- Controlled foreign corporation rules. Under Internal Revenue Code section 956, the controlled foreign corporation (CFC) rules allow for the re-characterization of income from the sale of property as a direct payment of a dividend from a foreign subsidiary to its U.S. shareholder by deeming the dividend to “hopscotch” over intermediary tax haven based subsidiaries in a multi-tier chain of companies. By taking advantage of this anti-abuse rule, the foreign tax credit on the deemed dividend could be greater than the credit would be on an actual dividend. The new law limits the foreign tax credit claimed on a deemed dividend to the amount that would have been allowed on an actual dividend, effective for property acquired by a CFC after December 31, 2010.
- Interest expense. Notwithstanding existing anti-abuse rules, it is possible for taxpayers to minimize foreign interest expense by placing interest expense in foreign subsidiaries, thereby effectively increasing foreign source income and foreign tax credits. The new law strengthens anti-abuse laws by treating foreign corporations as members of an affiliated group for purposes of allocating and apportioning interest. This will ensure that all of a foreign corporation’s assets and foreign source interest expense are included in the calculation of the foreign tax credit limitation, effective for tax years beginning after the date of enactment.
- Foreign subsidiaries redemptions. Some companies have employed a scenario that allows for the avoidance of U.S. tax of a foreign subsidiary’s earnings. The foreign parent sells stock in the U.S. company to its foreign subsidiary and re-characterizes the gain as a dividend paid directly to its foreign subsidiary. This allows the subsidiary’s earnings to completely and permanently avoid U.S. taxation. The new law requires the subsidiary’s earnings to remain subject to U.S. tax when repatriated to the foreign parent as a dividend. This requirement is effective for acquisitions after the date of enactment.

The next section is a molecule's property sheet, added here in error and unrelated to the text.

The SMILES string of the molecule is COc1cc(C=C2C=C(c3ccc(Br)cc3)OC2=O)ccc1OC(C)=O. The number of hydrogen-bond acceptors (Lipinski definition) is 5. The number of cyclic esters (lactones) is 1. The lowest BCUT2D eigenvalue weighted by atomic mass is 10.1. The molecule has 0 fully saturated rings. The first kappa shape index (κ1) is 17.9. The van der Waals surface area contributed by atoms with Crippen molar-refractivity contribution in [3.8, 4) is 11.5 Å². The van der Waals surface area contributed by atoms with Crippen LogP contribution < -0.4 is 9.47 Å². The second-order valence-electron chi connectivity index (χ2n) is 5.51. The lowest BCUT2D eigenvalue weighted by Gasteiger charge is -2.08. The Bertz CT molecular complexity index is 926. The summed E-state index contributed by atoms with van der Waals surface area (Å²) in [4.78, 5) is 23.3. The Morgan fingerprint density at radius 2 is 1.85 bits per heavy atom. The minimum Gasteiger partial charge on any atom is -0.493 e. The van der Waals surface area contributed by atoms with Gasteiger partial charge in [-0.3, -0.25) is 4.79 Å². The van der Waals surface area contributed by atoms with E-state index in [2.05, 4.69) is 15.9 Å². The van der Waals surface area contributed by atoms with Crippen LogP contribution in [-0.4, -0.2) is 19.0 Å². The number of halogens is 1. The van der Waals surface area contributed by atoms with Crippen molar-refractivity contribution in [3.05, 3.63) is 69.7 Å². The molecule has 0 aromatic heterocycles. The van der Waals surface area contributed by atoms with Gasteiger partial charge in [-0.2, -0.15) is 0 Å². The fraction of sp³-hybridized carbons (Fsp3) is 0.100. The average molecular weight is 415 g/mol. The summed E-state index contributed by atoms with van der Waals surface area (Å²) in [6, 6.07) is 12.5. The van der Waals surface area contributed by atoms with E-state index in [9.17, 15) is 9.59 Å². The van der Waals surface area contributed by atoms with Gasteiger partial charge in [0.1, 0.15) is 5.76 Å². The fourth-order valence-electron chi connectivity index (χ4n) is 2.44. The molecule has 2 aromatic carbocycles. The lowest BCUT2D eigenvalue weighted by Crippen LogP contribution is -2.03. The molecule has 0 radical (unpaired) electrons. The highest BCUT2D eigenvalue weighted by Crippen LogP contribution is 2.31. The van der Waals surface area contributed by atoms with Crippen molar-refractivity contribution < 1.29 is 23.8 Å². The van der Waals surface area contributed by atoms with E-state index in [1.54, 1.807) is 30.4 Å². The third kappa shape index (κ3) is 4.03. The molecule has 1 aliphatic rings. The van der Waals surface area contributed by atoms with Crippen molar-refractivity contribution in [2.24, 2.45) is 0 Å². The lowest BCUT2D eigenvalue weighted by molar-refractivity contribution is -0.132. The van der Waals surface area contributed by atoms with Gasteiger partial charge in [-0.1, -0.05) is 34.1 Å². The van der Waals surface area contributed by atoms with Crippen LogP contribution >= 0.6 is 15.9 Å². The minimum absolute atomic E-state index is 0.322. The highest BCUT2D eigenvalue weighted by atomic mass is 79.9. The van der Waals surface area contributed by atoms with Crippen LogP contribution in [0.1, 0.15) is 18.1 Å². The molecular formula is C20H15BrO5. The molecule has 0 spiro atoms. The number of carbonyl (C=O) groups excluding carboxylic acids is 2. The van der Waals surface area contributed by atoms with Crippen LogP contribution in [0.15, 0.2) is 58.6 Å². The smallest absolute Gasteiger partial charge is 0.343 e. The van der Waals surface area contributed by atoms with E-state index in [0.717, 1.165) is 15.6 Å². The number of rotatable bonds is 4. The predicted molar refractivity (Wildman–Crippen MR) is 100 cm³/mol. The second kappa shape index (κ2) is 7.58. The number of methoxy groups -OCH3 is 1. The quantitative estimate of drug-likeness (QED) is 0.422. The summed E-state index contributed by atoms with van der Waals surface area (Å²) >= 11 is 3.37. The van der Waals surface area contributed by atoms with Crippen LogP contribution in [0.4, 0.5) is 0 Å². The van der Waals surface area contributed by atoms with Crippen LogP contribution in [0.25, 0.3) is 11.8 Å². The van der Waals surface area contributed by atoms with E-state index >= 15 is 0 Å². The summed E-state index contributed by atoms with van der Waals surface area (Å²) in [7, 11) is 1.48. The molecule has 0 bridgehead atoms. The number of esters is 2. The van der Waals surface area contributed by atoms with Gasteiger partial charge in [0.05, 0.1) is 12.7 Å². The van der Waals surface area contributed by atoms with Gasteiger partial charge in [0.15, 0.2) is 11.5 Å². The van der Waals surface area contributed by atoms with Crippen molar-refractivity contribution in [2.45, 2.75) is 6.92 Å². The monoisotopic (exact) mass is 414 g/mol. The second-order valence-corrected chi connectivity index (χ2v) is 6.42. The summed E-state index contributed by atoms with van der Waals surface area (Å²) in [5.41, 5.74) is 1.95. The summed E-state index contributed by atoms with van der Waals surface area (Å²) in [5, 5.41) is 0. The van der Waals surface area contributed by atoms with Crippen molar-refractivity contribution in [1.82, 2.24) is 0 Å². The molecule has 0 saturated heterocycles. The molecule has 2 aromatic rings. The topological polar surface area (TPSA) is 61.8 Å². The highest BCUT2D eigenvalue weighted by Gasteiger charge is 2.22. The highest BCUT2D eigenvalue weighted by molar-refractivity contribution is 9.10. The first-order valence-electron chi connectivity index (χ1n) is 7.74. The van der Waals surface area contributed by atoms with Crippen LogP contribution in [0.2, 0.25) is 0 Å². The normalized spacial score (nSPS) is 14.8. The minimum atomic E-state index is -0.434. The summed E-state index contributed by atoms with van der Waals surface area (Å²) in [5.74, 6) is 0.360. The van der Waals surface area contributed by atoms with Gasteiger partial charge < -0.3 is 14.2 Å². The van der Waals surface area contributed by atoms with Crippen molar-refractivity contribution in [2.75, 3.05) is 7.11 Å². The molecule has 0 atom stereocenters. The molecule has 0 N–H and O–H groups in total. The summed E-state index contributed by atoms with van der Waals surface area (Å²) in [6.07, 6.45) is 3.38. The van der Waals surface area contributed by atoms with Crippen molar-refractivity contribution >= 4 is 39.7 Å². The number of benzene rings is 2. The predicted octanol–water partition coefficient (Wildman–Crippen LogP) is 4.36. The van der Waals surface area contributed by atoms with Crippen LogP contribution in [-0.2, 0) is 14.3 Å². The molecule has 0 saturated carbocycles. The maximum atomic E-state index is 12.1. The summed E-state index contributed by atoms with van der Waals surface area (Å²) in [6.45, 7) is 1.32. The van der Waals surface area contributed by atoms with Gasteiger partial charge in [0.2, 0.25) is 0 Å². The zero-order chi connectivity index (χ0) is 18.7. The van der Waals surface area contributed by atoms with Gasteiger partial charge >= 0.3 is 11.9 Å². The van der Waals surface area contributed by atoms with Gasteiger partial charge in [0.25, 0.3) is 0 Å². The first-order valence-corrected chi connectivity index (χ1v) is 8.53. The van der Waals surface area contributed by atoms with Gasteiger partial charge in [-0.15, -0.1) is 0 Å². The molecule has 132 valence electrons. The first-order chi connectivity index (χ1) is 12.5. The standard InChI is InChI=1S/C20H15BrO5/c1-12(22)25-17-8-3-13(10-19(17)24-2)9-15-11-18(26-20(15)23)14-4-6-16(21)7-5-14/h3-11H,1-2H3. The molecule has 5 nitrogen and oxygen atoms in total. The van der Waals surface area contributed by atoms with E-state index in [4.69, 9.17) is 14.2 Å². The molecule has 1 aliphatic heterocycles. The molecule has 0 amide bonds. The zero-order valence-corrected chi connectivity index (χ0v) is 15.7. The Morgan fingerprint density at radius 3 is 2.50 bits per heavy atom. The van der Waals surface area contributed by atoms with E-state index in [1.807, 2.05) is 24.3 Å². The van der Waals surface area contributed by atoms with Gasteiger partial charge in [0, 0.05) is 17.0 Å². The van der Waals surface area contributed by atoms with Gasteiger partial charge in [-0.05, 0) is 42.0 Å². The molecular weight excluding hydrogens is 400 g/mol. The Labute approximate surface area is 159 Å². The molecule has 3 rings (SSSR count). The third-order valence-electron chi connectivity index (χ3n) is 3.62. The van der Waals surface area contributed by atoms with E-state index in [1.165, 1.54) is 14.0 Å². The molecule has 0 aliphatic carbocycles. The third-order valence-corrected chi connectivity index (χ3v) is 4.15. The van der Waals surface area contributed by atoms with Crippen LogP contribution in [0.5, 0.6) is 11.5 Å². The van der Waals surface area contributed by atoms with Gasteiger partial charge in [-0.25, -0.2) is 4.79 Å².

- Technical correction to HIRE Act. The Hiring Incentives to Restore Employment (HIRE) Act included foreign account disclosure, reporting and compliance rules. With respect to failure to provide certain information on cross-border transactions or foreign assets, H.R. 1586 clarifies that if reasonable cause (and not willful neglect) exists for the failure to notify the Internal Revenue Service (IRS), the extended three-year statute of limitation for the IRS to assess tax will apply only to the items related to the failure to disclose and not to the whole tax return. This provision applies to returns filed after March 18, 2010, the date of enactment of the HIRE Act and to any other return for which the assessment period had not yet expired on that date.
These reforms to the foreign tax credit rules are expected to generate more than $9 billion over the next 10 years. The new law is aimed at curbing the ability of multinational companies to shift income to affiliates overseas, thus escaping U.S. taxation.
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Mary F. Bernard, CPA, is director — income/franchise tax, at the Dallas, Texas-headquartered tax services firm of Ryan. Bernard formerly worked as principal, director of State & Local Tax Services, at Providence, RI-based Kahn, Litwin, Renza & Co., Ltd.